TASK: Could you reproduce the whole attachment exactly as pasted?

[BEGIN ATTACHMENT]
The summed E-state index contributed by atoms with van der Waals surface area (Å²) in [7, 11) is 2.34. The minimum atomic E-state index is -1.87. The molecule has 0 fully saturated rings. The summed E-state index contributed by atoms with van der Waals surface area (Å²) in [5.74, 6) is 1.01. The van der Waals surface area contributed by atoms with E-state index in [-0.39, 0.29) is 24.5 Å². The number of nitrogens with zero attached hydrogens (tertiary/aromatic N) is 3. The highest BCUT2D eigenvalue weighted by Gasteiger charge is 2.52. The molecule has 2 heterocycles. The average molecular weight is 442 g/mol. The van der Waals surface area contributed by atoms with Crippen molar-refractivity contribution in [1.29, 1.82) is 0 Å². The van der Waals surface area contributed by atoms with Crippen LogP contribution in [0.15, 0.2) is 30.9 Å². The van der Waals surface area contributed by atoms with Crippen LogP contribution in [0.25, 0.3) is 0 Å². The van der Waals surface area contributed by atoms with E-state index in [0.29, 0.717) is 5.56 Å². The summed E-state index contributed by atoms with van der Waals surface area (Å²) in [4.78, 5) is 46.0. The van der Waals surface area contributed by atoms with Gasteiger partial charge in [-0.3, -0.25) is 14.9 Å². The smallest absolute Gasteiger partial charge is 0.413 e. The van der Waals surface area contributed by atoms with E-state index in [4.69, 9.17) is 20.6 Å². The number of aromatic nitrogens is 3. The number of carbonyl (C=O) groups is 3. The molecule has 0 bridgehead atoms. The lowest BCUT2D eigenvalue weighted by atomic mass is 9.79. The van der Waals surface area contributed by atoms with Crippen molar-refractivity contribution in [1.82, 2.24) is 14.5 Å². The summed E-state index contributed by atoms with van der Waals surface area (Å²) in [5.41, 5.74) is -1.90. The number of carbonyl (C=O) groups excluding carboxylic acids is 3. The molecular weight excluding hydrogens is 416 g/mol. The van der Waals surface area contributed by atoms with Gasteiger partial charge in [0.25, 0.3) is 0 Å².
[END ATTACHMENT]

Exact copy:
The summed E-state index contributed by atoms with van der Waals surface area (Å²) in [7, 11) is 2.34. The minimum atomic E-state index is -1.87. The molecule has 0 fully saturated rings. The summed E-state index contributed by atoms with van der Waals surface area (Å²) in [5.74, 6) is 1.01. The van der Waals surface area contributed by atoms with E-state index in [-0.39, 0.29) is 24.5 Å². The number of nitrogens with zero attached hydrogens (tertiary/aromatic N) is 3. The highest BCUT2D eigenvalue weighted by Gasteiger charge is 2.52. The molecule has 2 heterocycles. The average molecular weight is 442 g/mol. The van der Waals surface area contributed by atoms with Crippen molar-refractivity contribution in [1.29, 1.82) is 0 Å². The van der Waals surface area contributed by atoms with Crippen LogP contribution in [0.15, 0.2) is 30.9 Å². The van der Waals surface area contributed by atoms with Crippen LogP contribution in [0.25, 0.3) is 0 Å². The van der Waals surface area contributed by atoms with E-state index in [0.29, 0.717) is 5.56 Å². The summed E-state index contributed by atoms with van der Waals surface area (Å²) in [4.78, 5) is 46.0. The van der Waals surface area contributed by atoms with Gasteiger partial charge in [-0.3, -0.25) is 14.9 Å². The smallest absolute Gasteiger partial charge is 0.413 e. The van der Waals surface area contributed by atoms with E-state index in [4.69, 9.17) is 20.6 Å². The number of aromatic nitrogens is 3. The number of carbonyl (C=O) groups is 3. The molecule has 0 bridgehead atoms. The lowest BCUT2D eigenvalue weighted by atomic mass is 9.79. The van der Waals surface area contributed by atoms with Crippen molar-refractivity contribution in [1.82, 2.24) is 14.5 Å². The summed E-state index contributed by atoms with van der Waals surface area (Å²) in [5.41, 5.74) is -1.90. The number of carbonyl (C=O) groups excluding carboxylic acids is 3. The molecular weight excluding hydrogens is 416 g/mol. The van der Waals surface area contributed by atoms with Gasteiger partial charge in [0.25, 0.3) is 0 Å².